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The new documentary, Food, Inc. is a searing expose of food conglomerates that control our food supply, from farm to table. Narrated by Eric Schlosser, author of Fast Food Nation and Michael Pollan, author of several food books, the most recent one entitled In Defense of Food (Click on my Book Reviews), the movie is upsetting and enlightening.
While I have been a vegetarian for decades and therefore have been aware of much of what the movie portrays, I was still moved to tears and also to nausea at some of the graphically illustrated displays of slaughterhouses and chicken farms. Not surprisingly, the food companies that own these farms, or essentially own the farmers, refused to be interviewed. Monsanto and Purdue are big players in this movie as only two examples of how their desire for profit outweighs every other consideration of the farmersÃ¢â¬
This is not an easy movie to watch. I cried when the mother of a 2 ÃÂ½ year old talks about the death of her son Kevin. She has been working for six years to get KevinÃ¢â¬
I also became upset when I saw the animals and the workers who Ã¢â¬ÅprocessÃ¢â¬Â the animals. Many are Mexicans who are being arrested as part of the scheme to stay within the law surrounding food safety. Unfortunately, they are replaced by more Mexicans, and the processing plant continues to belch out its products untouched by the law, because the manufactured food lobby is strong and government administrators are often former CEOs of the food conglomerates.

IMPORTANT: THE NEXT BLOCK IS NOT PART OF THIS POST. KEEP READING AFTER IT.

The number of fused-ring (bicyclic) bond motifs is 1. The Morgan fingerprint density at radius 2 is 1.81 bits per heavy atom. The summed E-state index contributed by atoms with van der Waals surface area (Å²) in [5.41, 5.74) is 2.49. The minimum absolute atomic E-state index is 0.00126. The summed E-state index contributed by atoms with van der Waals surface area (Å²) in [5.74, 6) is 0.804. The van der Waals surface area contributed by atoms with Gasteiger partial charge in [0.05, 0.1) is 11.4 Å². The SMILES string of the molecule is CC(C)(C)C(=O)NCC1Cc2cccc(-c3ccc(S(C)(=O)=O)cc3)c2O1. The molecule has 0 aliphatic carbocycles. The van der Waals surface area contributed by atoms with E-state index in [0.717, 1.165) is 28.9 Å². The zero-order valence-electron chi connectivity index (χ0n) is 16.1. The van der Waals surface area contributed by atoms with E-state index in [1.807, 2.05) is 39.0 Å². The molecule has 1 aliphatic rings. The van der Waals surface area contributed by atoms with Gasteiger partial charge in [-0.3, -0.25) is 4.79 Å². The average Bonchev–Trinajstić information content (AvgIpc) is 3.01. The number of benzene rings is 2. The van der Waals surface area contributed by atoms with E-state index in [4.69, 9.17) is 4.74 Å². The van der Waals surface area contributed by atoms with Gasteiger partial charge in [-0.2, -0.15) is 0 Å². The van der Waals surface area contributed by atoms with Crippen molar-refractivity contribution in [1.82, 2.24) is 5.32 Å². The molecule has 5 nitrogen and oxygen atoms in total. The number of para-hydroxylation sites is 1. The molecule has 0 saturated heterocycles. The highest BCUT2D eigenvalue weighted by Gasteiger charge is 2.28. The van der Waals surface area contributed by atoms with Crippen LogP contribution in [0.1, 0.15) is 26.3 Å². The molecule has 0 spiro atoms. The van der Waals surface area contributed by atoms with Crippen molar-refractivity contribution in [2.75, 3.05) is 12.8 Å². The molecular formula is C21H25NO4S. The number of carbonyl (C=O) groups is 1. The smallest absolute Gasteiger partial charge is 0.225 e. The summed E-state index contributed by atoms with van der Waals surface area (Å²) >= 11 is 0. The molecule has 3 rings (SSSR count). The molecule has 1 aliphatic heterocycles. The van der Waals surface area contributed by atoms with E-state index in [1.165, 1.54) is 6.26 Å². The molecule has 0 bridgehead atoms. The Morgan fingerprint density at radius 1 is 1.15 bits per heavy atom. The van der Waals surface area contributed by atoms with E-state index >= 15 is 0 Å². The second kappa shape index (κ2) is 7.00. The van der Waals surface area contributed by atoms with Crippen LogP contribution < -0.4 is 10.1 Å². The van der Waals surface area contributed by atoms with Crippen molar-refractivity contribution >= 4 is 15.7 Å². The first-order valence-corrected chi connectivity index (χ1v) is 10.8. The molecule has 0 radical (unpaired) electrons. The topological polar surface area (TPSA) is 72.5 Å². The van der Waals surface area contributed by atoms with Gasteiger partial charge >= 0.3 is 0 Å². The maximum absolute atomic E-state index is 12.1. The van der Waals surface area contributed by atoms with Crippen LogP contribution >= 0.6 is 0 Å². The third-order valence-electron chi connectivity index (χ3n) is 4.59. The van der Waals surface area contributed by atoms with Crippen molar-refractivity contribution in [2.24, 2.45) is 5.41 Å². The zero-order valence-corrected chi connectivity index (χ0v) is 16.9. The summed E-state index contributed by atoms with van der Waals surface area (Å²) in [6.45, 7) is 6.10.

Not all the news is bad. There are many scenes that are hopeful, especially those focusing on a farmer who farms the Ã¢â¬Åold-fashionedÃ¢â¬Â way and the owner of Stonyfield Yogurt, who has Wal-Mart buying his organic products. While we may dislike many of Wal-MartÃ¢â¬
The movie is an eye opener for those of us who have been living with the myth/hope that our food is still produced as it was in our grandparentsÃ¢â¬